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How the Expansion of Association Health Plans Undermines the Safeguards of the ACA

By: Briana Moller, Student Fellow

On October 12, 2017, President Donald Trump issued an executive order entitled “Promoting Healthcare Choice and Competition Across the United States.” This order states that the Administration will focus on changing, among others areas, the regulations surrounding association health plans (AHPs). This blog post explores the expansion of association health plans and its consequences.

Department of Labor’s Proposed New Rule

The executive order specifically called upon the Department of Labor to allow more employers to participate in AHPs. As a result, on January 4, 2018, the Department of Labor issued a proposed rule that expands its interpretation of “employer” under the Employment Retirement Income Security Act (ERISA). Under the current interpretation, employer associations must have a common interest besides providing benefits in order to qualify as a large group plan under ERISA. Associations that do not meet these specific requirements are considered individual plans and therefore subject to Affordable Care Act (ACA) and state regulation. The proposed rule will soften these requirements by allowing employers to form associations and be considered a single large group plan for the purpose of providing benefits.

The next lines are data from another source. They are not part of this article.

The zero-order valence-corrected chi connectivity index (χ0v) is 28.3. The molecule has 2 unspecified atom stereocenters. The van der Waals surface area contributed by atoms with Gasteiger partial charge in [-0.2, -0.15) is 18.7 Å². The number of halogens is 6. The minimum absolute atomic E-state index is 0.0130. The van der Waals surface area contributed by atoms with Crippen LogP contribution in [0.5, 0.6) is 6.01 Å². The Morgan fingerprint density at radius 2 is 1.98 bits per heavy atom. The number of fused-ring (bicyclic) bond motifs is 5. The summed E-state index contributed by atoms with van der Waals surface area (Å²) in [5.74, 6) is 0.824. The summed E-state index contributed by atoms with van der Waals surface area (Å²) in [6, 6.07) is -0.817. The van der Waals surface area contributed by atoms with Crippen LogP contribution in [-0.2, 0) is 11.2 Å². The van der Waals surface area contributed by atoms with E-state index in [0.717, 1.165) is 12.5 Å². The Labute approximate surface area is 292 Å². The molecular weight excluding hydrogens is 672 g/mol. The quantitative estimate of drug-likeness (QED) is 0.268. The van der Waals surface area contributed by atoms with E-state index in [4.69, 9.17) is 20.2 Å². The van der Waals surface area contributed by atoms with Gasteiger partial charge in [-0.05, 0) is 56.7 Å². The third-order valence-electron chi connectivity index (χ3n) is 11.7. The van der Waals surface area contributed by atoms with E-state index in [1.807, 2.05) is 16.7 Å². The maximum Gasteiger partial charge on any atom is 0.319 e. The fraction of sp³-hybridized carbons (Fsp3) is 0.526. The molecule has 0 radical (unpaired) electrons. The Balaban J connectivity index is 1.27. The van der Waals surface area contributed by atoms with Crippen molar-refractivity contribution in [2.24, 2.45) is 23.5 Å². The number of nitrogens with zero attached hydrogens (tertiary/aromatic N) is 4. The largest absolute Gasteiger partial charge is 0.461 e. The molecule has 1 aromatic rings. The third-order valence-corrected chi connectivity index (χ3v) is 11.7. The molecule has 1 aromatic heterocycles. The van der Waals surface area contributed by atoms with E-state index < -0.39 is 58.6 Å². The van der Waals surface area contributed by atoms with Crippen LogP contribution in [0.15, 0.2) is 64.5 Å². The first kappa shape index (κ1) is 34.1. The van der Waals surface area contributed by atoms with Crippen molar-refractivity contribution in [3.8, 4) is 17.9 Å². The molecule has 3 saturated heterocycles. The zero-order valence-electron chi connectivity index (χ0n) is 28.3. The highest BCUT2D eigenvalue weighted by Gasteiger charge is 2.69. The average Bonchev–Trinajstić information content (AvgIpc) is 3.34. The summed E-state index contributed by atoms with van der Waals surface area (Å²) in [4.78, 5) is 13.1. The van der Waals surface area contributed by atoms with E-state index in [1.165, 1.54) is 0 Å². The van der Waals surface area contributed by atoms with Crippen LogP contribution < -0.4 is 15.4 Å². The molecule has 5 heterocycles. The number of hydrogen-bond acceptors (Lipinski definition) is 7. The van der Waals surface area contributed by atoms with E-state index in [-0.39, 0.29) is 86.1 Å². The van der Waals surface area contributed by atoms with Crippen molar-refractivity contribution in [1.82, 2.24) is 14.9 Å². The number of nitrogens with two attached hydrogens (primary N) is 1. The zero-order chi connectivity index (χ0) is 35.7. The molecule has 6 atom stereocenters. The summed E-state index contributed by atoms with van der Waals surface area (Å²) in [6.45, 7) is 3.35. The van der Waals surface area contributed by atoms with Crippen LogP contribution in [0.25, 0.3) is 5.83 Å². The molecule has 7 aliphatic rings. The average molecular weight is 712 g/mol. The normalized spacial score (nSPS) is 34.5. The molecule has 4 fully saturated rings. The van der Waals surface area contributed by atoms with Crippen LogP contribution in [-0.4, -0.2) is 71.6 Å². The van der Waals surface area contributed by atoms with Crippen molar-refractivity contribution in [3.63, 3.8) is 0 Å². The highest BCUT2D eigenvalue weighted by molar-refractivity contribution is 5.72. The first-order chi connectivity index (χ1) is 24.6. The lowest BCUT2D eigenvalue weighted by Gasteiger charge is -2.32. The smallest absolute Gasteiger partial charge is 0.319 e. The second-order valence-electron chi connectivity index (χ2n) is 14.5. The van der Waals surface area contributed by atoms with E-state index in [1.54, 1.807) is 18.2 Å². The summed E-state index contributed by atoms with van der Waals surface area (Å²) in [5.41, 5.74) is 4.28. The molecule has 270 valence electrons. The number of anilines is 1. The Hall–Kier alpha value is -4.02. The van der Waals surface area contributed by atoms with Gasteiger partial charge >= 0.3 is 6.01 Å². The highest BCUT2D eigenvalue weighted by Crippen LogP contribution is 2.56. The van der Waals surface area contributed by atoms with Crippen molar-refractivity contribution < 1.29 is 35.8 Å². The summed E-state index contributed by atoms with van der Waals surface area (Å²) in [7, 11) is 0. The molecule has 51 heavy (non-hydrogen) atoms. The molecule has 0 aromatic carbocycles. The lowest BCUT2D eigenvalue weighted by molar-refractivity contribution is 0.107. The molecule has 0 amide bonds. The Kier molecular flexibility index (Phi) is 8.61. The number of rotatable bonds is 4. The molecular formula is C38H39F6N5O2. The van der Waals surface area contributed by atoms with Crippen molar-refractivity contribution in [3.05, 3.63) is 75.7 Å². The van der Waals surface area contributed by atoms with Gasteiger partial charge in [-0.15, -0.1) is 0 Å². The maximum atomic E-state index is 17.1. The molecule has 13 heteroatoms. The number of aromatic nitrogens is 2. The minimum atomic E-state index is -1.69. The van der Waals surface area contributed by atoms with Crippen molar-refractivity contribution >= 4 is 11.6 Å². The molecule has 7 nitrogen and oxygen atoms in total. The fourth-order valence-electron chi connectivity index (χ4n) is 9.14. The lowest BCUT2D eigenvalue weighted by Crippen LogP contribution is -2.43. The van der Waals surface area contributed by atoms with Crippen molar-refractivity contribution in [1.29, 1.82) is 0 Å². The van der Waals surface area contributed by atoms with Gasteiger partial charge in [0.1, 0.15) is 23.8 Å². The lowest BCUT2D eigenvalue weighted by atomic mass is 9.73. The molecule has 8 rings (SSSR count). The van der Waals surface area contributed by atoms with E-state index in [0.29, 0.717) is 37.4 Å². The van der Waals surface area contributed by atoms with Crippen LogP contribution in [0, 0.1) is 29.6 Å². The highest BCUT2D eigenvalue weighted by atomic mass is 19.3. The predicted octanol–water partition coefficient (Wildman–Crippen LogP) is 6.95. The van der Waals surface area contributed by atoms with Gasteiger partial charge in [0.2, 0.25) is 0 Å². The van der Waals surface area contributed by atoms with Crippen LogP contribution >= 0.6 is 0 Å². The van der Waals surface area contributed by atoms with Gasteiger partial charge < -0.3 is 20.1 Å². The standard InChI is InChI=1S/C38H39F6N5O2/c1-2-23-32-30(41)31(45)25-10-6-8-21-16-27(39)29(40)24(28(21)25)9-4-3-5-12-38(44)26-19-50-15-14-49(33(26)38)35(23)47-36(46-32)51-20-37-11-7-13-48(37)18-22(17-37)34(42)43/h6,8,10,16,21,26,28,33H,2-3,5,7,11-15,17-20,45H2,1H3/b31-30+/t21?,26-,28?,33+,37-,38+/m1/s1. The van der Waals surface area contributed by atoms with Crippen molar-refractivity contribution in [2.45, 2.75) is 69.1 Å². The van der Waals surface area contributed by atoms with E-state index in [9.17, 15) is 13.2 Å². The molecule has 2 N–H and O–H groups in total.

It is important to note that large group plans (unlike small and individual plans) with over 50 enrollees are exempt from many significant ACA provisions such as the requirement to provide essential health benefits and important health insurance premium requirements. (1) Thus, a new rule making it easier to become a large group plan will result in more employers in the healthcare market sidestepping crucial ACA regulations.

How the Proposed Rule Would Work

To understand how the proposed rule would work, it’s necessary to understand how the Department of Labor currently evaluates association health plans.

In order for employers in an association to be considered a large group plan, they must qualify as “bona fide employers,” which means there must be a “sufficiently close economic or representational nexus to the employers and employees that participate in the plan.” (2) This is known as the commonality of interest requirement. To satisfy this requirement, the Department looks at 1) “whether the group or association is a bona fide organization with business/organizational purposes and functions unrelated to the provision of benefits;” 2) “whether the employers share some commonality and genuine organizational relationship unrelated to the provision of benefits,” and 3) “whether the employers that participate in a benefit program, either directly or indirectly, exercise control over the program, in both form and substance.” (emphasis added) (Id).

The new rule would expand the commonality of interest requirement to allow employers to come together for purpose of providing benefits and to qualify as a large group plan. In addition, the rule would allow employers to form an association based on common industry or geographic proximity. It further proposes that associations in a similar geographic area could function across state lines. (Id). These changes carry potentially detrimental effects on the current market as we know it.

Why This Change Is Significant